Local newspaper comment threads – a suggestion

Rhetorical question:  Why don’t I seem to have as much free time as I used to?  Anyway…..

Recently, I’ve had a few discussions about comment threads and having comments on newspaper websites in general.  Said discussions were prompted, in part, by both the GT story on the Sako case and by a typically ignorant and banal editorial that ran in the DH (no link).  Let me see if I can reproduce the gist here.

1.  The local Lee papers currently have automated comment moderation system.  This means that no one manually reviews the comments that are left on the MVV site or news stories unless someone complains, meaning comments that get past the moderation system but are clearly not cool get posted and may stay posted for some time.

2.  The comment threads on many of the news stories at the GT, DH, and LE are dominated by the same few (maybe few dozen, at most) people.  These folks also happen to be, for lack of a better term, haters – that is, they attack anyone and each other over relatively minor things, make plenty of factual errors, and engage in ad hominem attacks quite frequently.  The overall result is that most of the comment threads on most of the stories (and especially editorials and letters to the editor) are really unpleasant.  The Sako case story thread is a great example.

3.  I believe that to build a good commenter base – commentariat – takes conscious decisions, time and effort on the part of whoever is hosting the website.  Someone has to step in and model the desired behavior the hosting organization wants to see, and not be afraid to play bad cop when necessary.

4.  No one at Lee is doing that.  I don’t blame the local staff; it takes a lot of time and training they, to the best of my knowledge, have not been granted.  But the fact remains that the comment threads hosted by their newspapers are crap threads, and they will stay that way until someone comes along and makes a conscious effort to change them.

And unfortunately, ignoring the threads and the commenters is not an option.  Whether people like it or not, those commenters reflect on the newspapers.  If the local Lee newspaper websites are going to bother with allowing comments, they need to be doing it right, not doing it because everyone else is.  That suggests a lack of understanding at the corporate level (and possibly the local) about what allowing comments means and what it requires.

5. Again, this is not to blame the local staff.  I know the overall number of Lee reporters in the valley has been steadily shrinking in the last several years, and they’ve had a fair amount of work added to their jobs – blogs, videos, the MVV site, etc.  But ignoring it won’t make the problem go away.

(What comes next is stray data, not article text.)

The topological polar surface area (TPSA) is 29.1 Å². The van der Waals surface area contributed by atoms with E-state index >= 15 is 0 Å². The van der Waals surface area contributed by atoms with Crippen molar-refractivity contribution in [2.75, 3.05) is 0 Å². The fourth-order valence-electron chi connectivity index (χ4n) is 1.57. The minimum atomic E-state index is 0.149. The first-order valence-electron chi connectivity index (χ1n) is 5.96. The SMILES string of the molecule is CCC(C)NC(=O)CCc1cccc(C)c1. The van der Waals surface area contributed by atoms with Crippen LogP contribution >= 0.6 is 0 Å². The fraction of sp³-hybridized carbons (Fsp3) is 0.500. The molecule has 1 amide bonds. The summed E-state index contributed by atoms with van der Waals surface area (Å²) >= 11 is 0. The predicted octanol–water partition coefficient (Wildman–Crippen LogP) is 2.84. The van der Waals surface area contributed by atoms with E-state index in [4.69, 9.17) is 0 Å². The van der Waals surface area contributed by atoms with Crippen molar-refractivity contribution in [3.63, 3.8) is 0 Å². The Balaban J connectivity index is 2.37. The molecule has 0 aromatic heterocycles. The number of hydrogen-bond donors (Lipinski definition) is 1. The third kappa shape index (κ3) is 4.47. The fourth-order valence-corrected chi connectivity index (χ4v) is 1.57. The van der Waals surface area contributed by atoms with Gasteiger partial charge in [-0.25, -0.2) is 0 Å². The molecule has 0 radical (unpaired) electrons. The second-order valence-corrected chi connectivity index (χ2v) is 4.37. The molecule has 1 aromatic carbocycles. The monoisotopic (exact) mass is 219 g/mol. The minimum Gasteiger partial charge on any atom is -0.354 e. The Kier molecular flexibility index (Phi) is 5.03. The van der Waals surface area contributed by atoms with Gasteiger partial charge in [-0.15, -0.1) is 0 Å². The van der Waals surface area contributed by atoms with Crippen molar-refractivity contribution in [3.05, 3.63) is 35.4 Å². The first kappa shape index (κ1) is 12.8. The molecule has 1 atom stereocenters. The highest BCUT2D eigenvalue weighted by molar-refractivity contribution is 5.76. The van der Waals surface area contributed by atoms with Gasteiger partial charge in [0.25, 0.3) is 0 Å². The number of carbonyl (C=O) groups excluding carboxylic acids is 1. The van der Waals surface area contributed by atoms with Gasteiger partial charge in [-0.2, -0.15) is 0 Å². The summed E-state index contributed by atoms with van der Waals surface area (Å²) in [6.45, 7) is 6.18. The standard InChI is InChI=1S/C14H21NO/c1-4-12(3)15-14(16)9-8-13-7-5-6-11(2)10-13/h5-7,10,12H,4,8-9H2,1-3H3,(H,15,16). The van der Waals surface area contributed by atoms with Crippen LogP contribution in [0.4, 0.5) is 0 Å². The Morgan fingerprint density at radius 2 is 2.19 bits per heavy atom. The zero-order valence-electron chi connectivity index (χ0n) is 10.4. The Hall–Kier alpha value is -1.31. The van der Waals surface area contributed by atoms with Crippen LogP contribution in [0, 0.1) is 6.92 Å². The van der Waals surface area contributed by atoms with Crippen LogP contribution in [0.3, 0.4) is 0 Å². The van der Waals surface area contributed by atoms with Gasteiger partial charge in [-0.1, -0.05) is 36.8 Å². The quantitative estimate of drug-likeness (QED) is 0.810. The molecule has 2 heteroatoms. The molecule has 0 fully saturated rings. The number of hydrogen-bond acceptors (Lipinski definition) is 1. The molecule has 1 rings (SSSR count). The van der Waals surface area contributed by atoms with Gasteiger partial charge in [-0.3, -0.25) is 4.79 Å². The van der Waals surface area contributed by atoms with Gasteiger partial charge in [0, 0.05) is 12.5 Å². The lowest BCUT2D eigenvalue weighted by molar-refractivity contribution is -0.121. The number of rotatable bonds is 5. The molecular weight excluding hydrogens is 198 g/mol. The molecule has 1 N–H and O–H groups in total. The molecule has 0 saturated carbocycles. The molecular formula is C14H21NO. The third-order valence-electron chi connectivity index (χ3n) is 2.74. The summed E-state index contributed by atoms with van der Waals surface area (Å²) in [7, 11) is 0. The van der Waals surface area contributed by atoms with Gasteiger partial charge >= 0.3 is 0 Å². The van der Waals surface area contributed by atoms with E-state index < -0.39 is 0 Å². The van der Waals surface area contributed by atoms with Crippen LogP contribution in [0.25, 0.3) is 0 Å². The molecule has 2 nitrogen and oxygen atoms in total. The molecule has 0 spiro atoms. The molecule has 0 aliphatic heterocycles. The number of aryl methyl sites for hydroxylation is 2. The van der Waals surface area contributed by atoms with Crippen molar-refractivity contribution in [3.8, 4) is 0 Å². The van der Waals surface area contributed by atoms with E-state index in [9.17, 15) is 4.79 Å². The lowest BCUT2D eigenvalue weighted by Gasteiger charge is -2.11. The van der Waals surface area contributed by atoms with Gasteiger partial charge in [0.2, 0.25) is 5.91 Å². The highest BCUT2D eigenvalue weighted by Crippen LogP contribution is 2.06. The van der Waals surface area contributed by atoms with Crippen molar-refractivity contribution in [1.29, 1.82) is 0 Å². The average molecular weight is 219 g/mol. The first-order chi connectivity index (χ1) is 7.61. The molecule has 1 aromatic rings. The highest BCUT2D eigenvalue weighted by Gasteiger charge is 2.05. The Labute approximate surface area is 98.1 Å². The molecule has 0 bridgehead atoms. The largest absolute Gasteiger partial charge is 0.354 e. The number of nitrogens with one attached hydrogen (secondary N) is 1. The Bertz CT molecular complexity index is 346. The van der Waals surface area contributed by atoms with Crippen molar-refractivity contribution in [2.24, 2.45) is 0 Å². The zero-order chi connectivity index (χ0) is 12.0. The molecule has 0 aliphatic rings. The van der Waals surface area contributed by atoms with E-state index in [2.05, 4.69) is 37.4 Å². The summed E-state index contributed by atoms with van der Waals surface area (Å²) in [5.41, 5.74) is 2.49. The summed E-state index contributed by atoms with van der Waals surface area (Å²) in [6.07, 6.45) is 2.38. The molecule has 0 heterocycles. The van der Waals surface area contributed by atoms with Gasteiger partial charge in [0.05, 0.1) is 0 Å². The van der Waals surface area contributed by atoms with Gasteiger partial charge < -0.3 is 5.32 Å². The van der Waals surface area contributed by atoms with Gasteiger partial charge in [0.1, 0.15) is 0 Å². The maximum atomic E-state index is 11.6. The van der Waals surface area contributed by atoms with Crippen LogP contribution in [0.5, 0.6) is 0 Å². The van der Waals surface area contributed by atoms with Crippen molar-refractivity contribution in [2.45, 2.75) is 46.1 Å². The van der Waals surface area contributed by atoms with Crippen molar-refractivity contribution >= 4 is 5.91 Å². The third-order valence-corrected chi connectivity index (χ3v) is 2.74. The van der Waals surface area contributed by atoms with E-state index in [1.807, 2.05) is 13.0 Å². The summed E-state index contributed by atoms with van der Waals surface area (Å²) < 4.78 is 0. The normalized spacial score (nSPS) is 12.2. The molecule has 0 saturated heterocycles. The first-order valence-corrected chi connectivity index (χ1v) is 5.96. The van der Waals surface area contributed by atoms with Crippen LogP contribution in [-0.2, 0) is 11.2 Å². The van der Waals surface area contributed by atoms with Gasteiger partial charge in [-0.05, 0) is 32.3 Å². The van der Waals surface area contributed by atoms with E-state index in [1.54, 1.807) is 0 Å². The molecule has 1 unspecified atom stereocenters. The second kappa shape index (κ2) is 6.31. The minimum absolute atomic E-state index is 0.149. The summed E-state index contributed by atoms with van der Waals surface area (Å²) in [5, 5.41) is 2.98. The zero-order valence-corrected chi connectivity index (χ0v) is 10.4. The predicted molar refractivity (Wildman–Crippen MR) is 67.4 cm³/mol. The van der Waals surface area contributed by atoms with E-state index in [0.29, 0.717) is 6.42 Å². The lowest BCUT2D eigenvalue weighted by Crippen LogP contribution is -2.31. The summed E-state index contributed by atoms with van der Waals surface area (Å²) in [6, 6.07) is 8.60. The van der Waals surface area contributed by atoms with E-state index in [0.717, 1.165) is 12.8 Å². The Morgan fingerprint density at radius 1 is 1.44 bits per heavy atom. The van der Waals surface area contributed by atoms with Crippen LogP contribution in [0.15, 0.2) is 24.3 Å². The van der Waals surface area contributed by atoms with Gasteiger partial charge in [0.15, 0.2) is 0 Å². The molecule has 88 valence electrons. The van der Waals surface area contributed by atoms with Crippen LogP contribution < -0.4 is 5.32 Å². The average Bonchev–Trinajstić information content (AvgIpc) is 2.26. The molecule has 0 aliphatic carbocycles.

6.  So what’s the solution?  Given the relative lack of money in the newspaper industry right now, I doubt that simply hiring a bunch of new staff is an option =)  However, a friend of mine suggested something that seems painfully obvious in retrospect.  Interns!  Specifically, social media/web coordinator interns.

I could be wrong about this, but hear me out:  The economy’s not good.  College students are more likely to intern for free (or at very low levels of pay) right now, and, if done right, this would allow both the students massively valuable and meaningful experience right away (and be one hell of a resume item) and the newspapers to bring people on board who, frankly, probably know more about the web than most of the newspaper staff – meaning the staff could learn from the interns; professional development at minimal cost to the newspapers.  It would also be, of course, free person-hours dedicated to web work.  I’m thinking Twitter, RSS feeds, video and audio incorporation (at least on the tech end), comment/forum moderation and participation, strict web development, etc.

OSU doesn’t have a full J-school, but UO does, and OSU does have a New Media Communications department.  So:  What am I missing?  Is this a crap idea, or is it worth pursuing?

One last note:  Do I think interns should be paid?  Absolutely!  But I’m not that naive, either.

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4 Comments on “Local newspaper comment threads – a suggestion”

  1. Susan Says:

    I’m curious, after looking at the GT link you have listed as to why the paper just does not hold the comment and view it before it is published ?

    Like, once in the morning, read comments, and let what is appropriate through?

    To pull a comment several days after it is out, after finding it has named a victim, does not seem enough to me. It would be better not to have comments at all.

    Would an intern have to constantly be monitoring with twitter, or just checking it once in a while?

    I’m obviously *twitter dumb*.

  2. Dennis Says:

    The three valley papers used to manually approve all comments before they were published, but I suspect the volume was taking too much staff time, which is why they went to an automatic system. If there was available staff, I think moderated comments – i.e. they are read by a human being before being published – is desirable. They could have it set up to where someone was emailed every time a comment was submitted, or there was a specific website they went to to approve comments.

    Twitter doesn’t have to have anything to do with it, though I suppose it could.

  3. Meerkat Says:

    I believe Lee has a policy that forbids unpaid internships, or at least used to, which is why they don’t have interns any more. And given their budget crunch, it’s even less likely now than before that they could pay someone.

  4. Dennis Says:

    Meerkat, do you know the source of the ban on unpaid internships?

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